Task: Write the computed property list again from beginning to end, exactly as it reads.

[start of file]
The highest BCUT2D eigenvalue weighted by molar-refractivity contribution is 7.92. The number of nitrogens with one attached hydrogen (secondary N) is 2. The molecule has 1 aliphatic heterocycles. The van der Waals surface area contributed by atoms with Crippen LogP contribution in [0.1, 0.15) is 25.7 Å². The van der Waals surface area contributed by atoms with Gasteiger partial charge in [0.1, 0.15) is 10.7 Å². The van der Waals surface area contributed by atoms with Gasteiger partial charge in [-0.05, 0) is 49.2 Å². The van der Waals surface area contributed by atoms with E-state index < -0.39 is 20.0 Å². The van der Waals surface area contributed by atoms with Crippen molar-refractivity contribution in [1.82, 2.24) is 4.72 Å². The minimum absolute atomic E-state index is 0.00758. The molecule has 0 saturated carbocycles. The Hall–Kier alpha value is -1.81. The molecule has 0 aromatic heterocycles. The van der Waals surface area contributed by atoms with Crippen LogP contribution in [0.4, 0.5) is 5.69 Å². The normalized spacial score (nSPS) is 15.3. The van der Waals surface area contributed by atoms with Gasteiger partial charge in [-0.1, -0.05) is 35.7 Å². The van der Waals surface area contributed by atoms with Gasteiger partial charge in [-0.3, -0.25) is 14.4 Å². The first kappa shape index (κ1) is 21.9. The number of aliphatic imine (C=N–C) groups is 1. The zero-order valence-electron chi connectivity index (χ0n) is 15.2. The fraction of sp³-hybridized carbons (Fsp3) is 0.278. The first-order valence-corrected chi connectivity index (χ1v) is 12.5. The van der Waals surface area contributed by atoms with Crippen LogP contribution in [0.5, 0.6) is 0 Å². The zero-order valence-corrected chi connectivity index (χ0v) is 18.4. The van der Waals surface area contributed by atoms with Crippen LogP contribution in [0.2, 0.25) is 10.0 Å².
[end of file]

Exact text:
The highest BCUT2D eigenvalue weighted by molar-refractivity contribution is 7.92. The number of nitrogens with one attached hydrogen (secondary N) is 2. The molecule has 1 aliphatic heterocycles. The van der Waals surface area contributed by atoms with Crippen LogP contribution in [0.1, 0.15) is 25.7 Å². The van der Waals surface area contributed by atoms with Gasteiger partial charge in [0.1, 0.15) is 10.7 Å². The van der Waals surface area contributed by atoms with Gasteiger partial charge in [-0.05, 0) is 49.2 Å². The van der Waals surface area contributed by atoms with E-state index < -0.39 is 20.0 Å². The van der Waals surface area contributed by atoms with Crippen molar-refractivity contribution in [1.82, 2.24) is 4.72 Å². The minimum absolute atomic E-state index is 0.00758. The molecule has 0 saturated carbocycles. The Hall–Kier alpha value is -1.81. The molecule has 0 aromatic heterocycles. The van der Waals surface area contributed by atoms with Crippen LogP contribution in [0.4, 0.5) is 5.69 Å². The normalized spacial score (nSPS) is 15.3. The van der Waals surface area contributed by atoms with Gasteiger partial charge in [-0.1, -0.05) is 35.7 Å². The van der Waals surface area contributed by atoms with Gasteiger partial charge in [-0.3, -0.25) is 14.4 Å². The first kappa shape index (κ1) is 21.9. The number of aliphatic imine (C=N–C) groups is 1. The zero-order valence-electron chi connectivity index (χ0n) is 15.2. The fraction of sp³-hybridized carbons (Fsp3) is 0.278. The first-order valence-corrected chi connectivity index (χ1v) is 12.5. The van der Waals surface area contributed by atoms with Crippen LogP contribution in [0.5, 0.6) is 0 Å². The zero-order valence-corrected chi connectivity index (χ0v) is 18.4. The van der Waals surface area contributed by atoms with Crippen LogP contribution in [0.2, 0.25) is 10.0 Å².